3D LiDAR, in comparison, is not limited by any of these issues. For instance, a LiDAR-based volume measurement system can be implemented at a wood chips factory to measure the volume of the wood chips produced. The sensor can be installed either on a pole, a tall machine such as a crane, or even drones.
The multiple-point scanning ability makes LiDAR perfect for volume measurement in the irregular topography of the wood chips piles and will provide an average, the highest, and the lowest level detected. And since no ambient light is required for operations, it can provide continuous and instantaneous (real-time) measurement even during the night, meaning the manufacturer can continue operations 24/7.
This application can be extended to construction sites as well, where the earth is excavated to create building foundations. LiDAR can be used to measure the volume of the excavated material. This data helps in efficiently running the construction site as the volume of the excavated material determines how many truckloads will be needed and goes a long way in making the supply chain more efficient and dependable.
Log Deck Volume Monitoring Using LiDAR
Getting an accurate measurement of an ever-changing mountain of log stacks with extremely narrow spaces in between is a herculean task. Measuring log volumes has been an outdated science, and old methods have not been “cutting it.”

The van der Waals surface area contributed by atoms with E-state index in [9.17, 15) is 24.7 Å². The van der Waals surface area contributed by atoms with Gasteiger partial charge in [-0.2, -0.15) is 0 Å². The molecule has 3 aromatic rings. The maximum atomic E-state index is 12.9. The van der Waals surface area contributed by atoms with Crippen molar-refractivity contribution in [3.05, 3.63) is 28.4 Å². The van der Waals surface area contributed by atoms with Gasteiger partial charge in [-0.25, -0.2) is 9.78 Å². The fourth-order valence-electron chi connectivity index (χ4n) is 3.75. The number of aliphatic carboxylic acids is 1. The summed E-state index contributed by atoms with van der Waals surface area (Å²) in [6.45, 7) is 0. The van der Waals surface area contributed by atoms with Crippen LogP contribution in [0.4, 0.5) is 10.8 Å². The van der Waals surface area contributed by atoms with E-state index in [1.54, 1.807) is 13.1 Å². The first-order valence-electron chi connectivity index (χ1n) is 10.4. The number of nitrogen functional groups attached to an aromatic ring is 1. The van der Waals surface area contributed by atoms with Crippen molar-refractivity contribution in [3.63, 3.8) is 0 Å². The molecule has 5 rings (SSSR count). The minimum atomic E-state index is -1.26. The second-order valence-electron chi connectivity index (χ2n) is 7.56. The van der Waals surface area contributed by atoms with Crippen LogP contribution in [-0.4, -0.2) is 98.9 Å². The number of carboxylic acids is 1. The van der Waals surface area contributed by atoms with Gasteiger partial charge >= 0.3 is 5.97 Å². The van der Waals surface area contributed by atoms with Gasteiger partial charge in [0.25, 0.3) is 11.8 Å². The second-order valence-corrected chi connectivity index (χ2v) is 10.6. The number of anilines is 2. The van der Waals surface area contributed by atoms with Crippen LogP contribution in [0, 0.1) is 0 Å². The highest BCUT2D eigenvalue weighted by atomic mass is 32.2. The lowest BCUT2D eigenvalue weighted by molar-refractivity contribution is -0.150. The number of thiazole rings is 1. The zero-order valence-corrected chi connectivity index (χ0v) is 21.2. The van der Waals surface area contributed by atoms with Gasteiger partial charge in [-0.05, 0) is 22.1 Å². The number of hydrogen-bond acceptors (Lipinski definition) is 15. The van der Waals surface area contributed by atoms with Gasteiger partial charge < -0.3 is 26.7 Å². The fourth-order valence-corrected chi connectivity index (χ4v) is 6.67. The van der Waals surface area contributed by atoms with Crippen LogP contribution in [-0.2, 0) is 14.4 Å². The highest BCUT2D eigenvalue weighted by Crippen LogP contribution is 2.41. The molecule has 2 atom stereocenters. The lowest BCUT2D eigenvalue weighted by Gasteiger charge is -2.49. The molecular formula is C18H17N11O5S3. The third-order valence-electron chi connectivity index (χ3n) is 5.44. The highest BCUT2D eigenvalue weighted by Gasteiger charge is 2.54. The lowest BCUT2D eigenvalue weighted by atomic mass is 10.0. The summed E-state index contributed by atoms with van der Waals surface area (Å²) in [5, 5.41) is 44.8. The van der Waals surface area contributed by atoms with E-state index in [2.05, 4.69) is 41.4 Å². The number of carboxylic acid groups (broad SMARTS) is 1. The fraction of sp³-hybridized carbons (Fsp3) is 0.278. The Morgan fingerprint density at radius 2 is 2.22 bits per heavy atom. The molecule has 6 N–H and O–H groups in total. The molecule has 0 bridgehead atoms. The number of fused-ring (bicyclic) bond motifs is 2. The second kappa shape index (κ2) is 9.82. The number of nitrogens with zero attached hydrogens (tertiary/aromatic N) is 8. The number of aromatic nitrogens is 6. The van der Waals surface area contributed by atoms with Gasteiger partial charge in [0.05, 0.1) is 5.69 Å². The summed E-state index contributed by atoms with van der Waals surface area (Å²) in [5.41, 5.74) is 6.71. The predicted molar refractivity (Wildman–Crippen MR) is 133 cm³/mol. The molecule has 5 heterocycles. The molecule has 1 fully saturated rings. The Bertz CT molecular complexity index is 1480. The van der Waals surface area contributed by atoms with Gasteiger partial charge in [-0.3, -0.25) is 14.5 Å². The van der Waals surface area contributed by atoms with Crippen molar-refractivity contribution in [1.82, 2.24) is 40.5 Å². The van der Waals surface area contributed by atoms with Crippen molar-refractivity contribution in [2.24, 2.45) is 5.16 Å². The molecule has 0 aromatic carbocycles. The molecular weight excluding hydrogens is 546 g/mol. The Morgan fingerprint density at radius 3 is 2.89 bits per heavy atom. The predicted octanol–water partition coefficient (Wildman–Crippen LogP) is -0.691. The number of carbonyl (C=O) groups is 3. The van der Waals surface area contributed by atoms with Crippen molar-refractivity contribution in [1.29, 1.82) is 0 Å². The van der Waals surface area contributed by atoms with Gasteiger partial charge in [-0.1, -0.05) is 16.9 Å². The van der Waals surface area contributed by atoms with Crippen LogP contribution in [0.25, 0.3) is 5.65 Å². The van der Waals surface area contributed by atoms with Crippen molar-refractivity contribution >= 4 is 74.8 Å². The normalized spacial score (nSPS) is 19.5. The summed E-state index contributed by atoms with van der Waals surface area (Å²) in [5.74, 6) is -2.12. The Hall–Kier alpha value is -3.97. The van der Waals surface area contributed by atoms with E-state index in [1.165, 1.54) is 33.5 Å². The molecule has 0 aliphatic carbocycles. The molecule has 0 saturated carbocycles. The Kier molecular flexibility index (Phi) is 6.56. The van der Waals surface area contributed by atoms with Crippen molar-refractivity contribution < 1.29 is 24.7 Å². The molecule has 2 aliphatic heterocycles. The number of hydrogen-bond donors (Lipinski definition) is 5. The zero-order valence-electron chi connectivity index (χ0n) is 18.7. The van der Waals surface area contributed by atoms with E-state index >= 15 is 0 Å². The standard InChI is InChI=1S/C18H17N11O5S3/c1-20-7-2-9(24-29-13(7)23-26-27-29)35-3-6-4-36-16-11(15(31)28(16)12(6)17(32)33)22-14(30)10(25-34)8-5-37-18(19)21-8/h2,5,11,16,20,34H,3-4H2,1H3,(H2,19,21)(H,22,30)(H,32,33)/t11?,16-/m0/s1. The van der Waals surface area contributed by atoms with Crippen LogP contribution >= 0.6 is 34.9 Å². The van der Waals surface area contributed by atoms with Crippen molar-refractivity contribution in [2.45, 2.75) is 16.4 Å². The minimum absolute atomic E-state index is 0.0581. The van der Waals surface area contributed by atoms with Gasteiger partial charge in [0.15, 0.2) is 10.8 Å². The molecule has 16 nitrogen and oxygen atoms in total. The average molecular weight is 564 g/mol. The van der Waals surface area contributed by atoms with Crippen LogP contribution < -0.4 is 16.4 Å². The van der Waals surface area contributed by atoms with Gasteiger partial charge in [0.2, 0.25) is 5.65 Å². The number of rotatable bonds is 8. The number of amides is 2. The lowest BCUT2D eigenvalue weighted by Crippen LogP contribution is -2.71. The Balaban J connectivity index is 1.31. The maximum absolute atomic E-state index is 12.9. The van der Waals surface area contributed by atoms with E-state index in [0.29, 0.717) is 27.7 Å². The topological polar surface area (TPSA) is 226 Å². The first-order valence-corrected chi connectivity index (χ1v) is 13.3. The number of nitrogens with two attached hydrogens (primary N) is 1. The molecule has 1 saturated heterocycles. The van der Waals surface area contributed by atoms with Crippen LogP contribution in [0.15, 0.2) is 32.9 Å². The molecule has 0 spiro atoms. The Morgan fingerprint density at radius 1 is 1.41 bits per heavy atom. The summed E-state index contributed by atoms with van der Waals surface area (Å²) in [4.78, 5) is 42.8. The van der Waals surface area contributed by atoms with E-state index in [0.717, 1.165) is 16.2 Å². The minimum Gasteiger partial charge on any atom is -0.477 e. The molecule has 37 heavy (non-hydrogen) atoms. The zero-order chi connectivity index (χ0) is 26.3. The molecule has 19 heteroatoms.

Traditionally, a scaling method has been used by experts, which not only depends on the type of trees, e.g., pine, cedar, or fir, and the quality (knots vs. clear wood) but also requires manual measurement of the length and diameter of the logs.
This cumbersome and outdated method can be easily replaced by LiDAR, as it can instantly generate the deck length and area.
Since LiDAR can get real-time, accurate, and repeatable results, its integration can help track the “just in time” inventory and offer streamlined, cost-effective, efficient, and safer laser measurements. It also ensures the safety of the operators as the device can be installed and used from a safe distance, courtesy of the measuring range of up to 250m.
LiDAR Pushing the Boundaries of Industrial Innovation
LiDAR has the potential to make industrial processes more efficient and cost-effective. Using LiDAR in volume monitoring and inventory tracking can unlock unprecedented operational efficiency for businesses through real-time and accurate volume monitoring.